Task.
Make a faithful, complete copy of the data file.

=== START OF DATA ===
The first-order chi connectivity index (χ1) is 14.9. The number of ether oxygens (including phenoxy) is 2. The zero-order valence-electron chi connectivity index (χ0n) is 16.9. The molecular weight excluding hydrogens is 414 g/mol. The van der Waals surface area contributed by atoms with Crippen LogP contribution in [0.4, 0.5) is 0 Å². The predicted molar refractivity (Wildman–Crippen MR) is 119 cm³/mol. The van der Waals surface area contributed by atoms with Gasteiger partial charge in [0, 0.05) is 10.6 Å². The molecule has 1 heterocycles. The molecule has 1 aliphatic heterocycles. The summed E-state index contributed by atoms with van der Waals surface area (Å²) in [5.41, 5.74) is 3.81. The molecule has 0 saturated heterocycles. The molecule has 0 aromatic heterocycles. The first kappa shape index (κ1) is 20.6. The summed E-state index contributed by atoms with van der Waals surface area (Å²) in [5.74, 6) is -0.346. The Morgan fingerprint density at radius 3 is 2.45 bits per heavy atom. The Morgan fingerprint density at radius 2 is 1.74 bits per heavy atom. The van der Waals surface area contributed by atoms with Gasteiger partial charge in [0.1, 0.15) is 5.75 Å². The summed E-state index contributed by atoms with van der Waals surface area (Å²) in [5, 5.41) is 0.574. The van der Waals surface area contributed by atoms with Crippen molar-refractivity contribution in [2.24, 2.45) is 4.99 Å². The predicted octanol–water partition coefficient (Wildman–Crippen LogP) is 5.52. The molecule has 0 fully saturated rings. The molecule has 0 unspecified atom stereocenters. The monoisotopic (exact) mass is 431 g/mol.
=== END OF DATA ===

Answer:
The first-order chi connectivity index (χ1) is 14.9. The number of ether oxygens (including phenoxy) is 2. The zero-order valence-electron chi connectivity index (χ0n) is 16.9. The molecular weight excluding hydrogens is 414 g/mol. The van der Waals surface area contributed by atoms with Crippen LogP contribution in [0.4, 0.5) is 0 Å². The predicted molar refractivity (Wildman–Crippen MR) is 119 cm³/mol. The van der Waals surface area contributed by atoms with Gasteiger partial charge in [0, 0.05) is 10.6 Å². The molecule has 1 heterocycles. The molecule has 1 aliphatic heterocycles. The summed E-state index contributed by atoms with van der Waals surface area (Å²) in [5.41, 5.74) is 3.81. The molecule has 0 saturated heterocycles. The molecule has 0 aromatic heterocycles. The first kappa shape index (κ1) is 20.6. The summed E-state index contributed by atoms with van der Waals surface area (Å²) in [5.74, 6) is -0.346. The Morgan fingerprint density at radius 3 is 2.45 bits per heavy atom. The Morgan fingerprint density at radius 2 is 1.74 bits per heavy atom. The van der Waals surface area contributed by atoms with Gasteiger partial charge in [0.1, 0.15) is 5.75 Å². The summed E-state index contributed by atoms with van der Waals surface area (Å²) in [5, 5.41) is 0.574. The van der Waals surface area contributed by atoms with Crippen molar-refractivity contribution in [2.24, 2.45) is 4.99 Å². The predicted octanol–water partition coefficient (Wildman–Crippen LogP) is 5.52. The molecule has 0 fully saturated rings. The molecule has 0 unspecified atom stereocenters. The monoisotopic (exact) mass is 431 g/mol.